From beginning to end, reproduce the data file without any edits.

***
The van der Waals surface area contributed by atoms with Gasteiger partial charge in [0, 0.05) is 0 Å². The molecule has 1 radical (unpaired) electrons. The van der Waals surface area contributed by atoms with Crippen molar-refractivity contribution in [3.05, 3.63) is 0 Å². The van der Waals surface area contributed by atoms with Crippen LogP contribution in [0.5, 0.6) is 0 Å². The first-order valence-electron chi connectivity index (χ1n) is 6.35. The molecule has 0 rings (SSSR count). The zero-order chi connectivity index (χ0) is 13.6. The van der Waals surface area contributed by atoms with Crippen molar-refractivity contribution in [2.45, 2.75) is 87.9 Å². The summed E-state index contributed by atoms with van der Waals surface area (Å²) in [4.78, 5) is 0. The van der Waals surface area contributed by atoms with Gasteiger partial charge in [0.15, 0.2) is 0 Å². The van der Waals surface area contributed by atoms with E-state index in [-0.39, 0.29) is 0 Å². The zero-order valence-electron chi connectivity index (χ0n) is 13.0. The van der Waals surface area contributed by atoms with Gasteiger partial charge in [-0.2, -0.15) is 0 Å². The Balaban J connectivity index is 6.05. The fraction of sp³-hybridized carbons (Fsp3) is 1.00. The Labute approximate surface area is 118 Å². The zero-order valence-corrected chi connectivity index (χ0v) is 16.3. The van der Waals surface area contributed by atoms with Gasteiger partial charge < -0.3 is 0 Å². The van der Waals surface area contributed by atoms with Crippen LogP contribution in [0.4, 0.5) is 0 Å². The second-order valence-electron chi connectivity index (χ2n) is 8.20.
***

The van der Waals surface area contributed by atoms with Gasteiger partial charge in [0, 0.05) is 0 Å². The molecule has 1 radical (unpaired) electrons. The van der Waals surface area contributed by atoms with Crippen molar-refractivity contribution in [3.05, 3.63) is 0 Å². The van der Waals surface area contributed by atoms with Crippen LogP contribution in [0.5, 0.6) is 0 Å². The first-order valence-electron chi connectivity index (χ1n) is 6.35. The molecule has 0 rings (SSSR count). The zero-order chi connectivity index (χ0) is 13.6. The van der Waals surface area contributed by atoms with Crippen molar-refractivity contribution in [2.45, 2.75) is 87.9 Å². The summed E-state index contributed by atoms with van der Waals surface area (Å²) in [4.78, 5) is 0. The van der Waals surface area contributed by atoms with Gasteiger partial charge in [0.15, 0.2) is 0 Å². The van der Waals surface area contributed by atoms with E-state index in [-0.39, 0.29) is 0 Å². The zero-order valence-electron chi connectivity index (χ0n) is 13.0. The van der Waals surface area contributed by atoms with Gasteiger partial charge in [-0.2, -0.15) is 0 Å². The Balaban J connectivity index is 6.05. The fraction of sp³-hybridized carbons (Fsp3) is 1.00. The Labute approximate surface area is 118 Å². The zero-order valence-corrected chi connectivity index (χ0v) is 16.3. The van der Waals surface area contributed by atoms with Gasteiger partial charge < -0.3 is 0 Å². The van der Waals surface area contributed by atoms with Crippen LogP contribution in [0.4, 0.5) is 0 Å². The second-order valence-electron chi connectivity index (χ2n) is 8.20.